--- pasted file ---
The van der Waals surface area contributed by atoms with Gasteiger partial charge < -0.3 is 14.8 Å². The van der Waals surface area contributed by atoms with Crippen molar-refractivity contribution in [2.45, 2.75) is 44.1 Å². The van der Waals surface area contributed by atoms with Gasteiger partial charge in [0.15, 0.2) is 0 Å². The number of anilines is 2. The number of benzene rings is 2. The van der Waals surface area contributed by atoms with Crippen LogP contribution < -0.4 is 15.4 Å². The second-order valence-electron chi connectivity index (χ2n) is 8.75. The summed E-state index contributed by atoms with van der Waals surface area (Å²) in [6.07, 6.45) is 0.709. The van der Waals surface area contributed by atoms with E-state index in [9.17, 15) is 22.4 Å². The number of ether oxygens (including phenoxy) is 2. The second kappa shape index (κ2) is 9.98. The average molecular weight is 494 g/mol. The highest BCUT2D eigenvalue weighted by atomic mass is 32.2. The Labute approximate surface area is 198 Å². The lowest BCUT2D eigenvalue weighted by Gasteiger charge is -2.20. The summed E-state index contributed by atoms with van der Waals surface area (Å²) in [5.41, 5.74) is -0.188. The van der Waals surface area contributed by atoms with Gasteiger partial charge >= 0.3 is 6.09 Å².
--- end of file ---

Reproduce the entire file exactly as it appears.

The van der Waals surface area contributed by atoms with Gasteiger partial charge < -0.3 is 14.8 Å². The van der Waals surface area contributed by atoms with Crippen molar-refractivity contribution in [2.45, 2.75) is 44.1 Å². The van der Waals surface area contributed by atoms with Gasteiger partial charge in [0.15, 0.2) is 0 Å². The number of anilines is 2. The number of benzene rings is 2. The van der Waals surface area contributed by atoms with Crippen LogP contribution < -0.4 is 15.4 Å². The second-order valence-electron chi connectivity index (χ2n) is 8.75. The summed E-state index contributed by atoms with van der Waals surface area (Å²) in [6.07, 6.45) is 0.709. The van der Waals surface area contributed by atoms with E-state index in [9.17, 15) is 22.4 Å². The number of ether oxygens (including phenoxy) is 2. The second kappa shape index (κ2) is 9.98. The average molecular weight is 494 g/mol. The highest BCUT2D eigenvalue weighted by atomic mass is 32.2. The Labute approximate surface area is 198 Å². The lowest BCUT2D eigenvalue weighted by Gasteiger charge is -2.20. The summed E-state index contributed by atoms with van der Waals surface area (Å²) in [5.41, 5.74) is -0.188. The van der Waals surface area contributed by atoms with Gasteiger partial charge >= 0.3 is 6.09 Å².